August 6-12, 2023

Expect the Unexpected

August 6-12, 2023
The bounty of summer! Chokecherries heavy on the stem. Photo by David Lukas

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Week in Review

Last week I wrote about summer doldrums and needing to pay more attention to what's happening in the natural world. As promised, I took my own advice and pushed myself to look harder this week.

tumbleweeds along trail
It doesn't take an expert to notice how highly invasive tumbleweeds take over when they're not pulled and controlled, photo by David Lukas

One thing I discovered is that on a hot day it's better to go for a walk in the late afternoon or early evening after things cool down and shadows are lengthening across the valley floor. Plus, it seems the animals feel the same way because I saw a lot more activity than expected at this time of day.

horned lizard
Pygmy short-horned lizards can be found in the valley but seem to be restricted to a few locations, photo by Tanja Thomas

For example, I discovered a pair of eastern kingbirds, a bird I hardly know in the Methow Valley, actively feeding babies and defending a nest in an apple tree, and it's almost guaranteed that I would have overlooked this pair in the middle of the day.

Eastern kingbird
It was wonderful to find a pair of eastern kingbirds with an active nest, photo by David Lukas

I also discovered that Mormon crickets take advantage of these cooler temperatures to lay their eggs in the dirt of dusty trails. I imagine they hide in the heat of day, then come out into the open after the sun starts sinking.

Mormon cricket
Mormon cricket laying eggs on a trail, photo by David Lukas

One of the biggest surprises this week is that folks posted some unique and unexpected observations. Maybe it's just happenstance, but I believe these sightings are a sign of the changing seasons.

Great spangled fritillary
Female great spangled fritillaries look nothing like the bright orange males, this is a butterfly I've never seen so now I'm excited to look for them, photo by Agnes Almquist

One observation clearly linked to the season was a sighting of spiders showing up in a bathtub. Mid- to late-summer is the time of year when male spiders leave their webs and wander in search of females, so this is when you might notice unexpected spiders showing up in your house. But don't worry, you're not being invaded, it's just lonely males trying to find a mate before they die!

More expected, but still notable, was an uptick in rattlesnake reports. We are fortunate in the Methow Valley that there's a fairly high level of awareness and concern about the plight of rattlesnakes because rattlesnake populations are adversely impacted in areas where people fear and kill them. It's a pleasure to hear someone mention how they noticed a rattlesnake then gave it the space it deserves.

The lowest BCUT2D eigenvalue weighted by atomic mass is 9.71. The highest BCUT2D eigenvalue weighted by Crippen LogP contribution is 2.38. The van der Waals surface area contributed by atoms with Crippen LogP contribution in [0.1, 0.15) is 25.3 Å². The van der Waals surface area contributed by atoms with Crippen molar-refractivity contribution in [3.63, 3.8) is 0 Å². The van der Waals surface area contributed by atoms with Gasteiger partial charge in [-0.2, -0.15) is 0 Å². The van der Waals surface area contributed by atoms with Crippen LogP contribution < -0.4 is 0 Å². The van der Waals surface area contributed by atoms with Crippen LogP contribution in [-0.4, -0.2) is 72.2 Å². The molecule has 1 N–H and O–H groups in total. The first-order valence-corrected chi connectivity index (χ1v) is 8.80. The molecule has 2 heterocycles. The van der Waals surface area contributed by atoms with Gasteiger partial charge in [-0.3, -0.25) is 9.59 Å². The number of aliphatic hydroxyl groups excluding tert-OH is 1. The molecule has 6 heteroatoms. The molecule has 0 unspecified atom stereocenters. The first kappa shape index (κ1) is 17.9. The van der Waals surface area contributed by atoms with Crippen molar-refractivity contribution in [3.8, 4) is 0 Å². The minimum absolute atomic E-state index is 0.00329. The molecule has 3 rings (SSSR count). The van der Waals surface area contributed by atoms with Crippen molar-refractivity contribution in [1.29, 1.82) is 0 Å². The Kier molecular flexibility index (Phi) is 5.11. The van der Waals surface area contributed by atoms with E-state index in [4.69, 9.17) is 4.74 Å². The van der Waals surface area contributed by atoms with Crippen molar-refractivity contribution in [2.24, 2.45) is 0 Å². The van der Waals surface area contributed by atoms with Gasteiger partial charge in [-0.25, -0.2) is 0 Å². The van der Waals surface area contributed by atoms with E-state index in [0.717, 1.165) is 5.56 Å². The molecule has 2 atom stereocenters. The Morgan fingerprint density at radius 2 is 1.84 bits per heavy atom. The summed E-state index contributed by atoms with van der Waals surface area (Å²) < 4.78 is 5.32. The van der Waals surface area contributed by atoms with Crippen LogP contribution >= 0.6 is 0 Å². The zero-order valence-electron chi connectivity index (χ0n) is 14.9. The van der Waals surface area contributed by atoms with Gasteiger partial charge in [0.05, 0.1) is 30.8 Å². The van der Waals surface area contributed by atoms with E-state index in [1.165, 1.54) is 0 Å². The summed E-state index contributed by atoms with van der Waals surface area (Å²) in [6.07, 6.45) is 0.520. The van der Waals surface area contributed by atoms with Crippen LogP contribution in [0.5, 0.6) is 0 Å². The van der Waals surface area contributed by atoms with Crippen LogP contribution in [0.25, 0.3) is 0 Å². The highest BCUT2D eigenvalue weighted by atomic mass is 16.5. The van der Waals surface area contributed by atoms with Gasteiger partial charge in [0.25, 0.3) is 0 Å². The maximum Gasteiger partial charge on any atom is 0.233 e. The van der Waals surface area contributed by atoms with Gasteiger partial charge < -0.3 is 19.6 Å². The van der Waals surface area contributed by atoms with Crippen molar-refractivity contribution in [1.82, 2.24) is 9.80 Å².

For much of the summer we've been watching tent caterpillars, and their tents are especially noticeable right now. These caterpillars have such a fascinating story that I will devote an entire issue of my Lukas Guides newsletter to this topic later this week. If you're interested in learning more, check out and subscribe to my newsletter here.

tent caterpillars
I've been documenting tent caterpillars this summer in anticipation of writing about them for my Lukas Guides newsletter, photo by David Lukas

Observation of the Week: Pacific Marten

Pacific marten
Martens can be recognized by their distinctive orange chest patch, photo by Gail Blundell

It's a red letter day when you spot a marten!

These large weasels are not exactly rare, but are rarely observed so it was remarkable that someone posted exceptional photos and a video of a marten observed at Washington Pass this week.

Based on the video, and the sounds this marten was making, it seemed to be a juvenile that was both curious and a little concerned at the same time.

Martens primarily use dense conifer forests but travel extensively throughout open subalpine forests and can be spotted on both the ground or in trees. They are best known for hunting red squirrels in trees, but they'll also hunt pikas among rocks and eat a wide range of berries.

Pacific marten
A young marten exploring its world, photo by Gail Blundell

These are solitary animals but 7 to 9.5 months after mating, females will give birth to 2-4 young in early summer and these young remain with their mother until September.

In all my years of hiking I've only seen two martens so this is definitely a special animal to look for!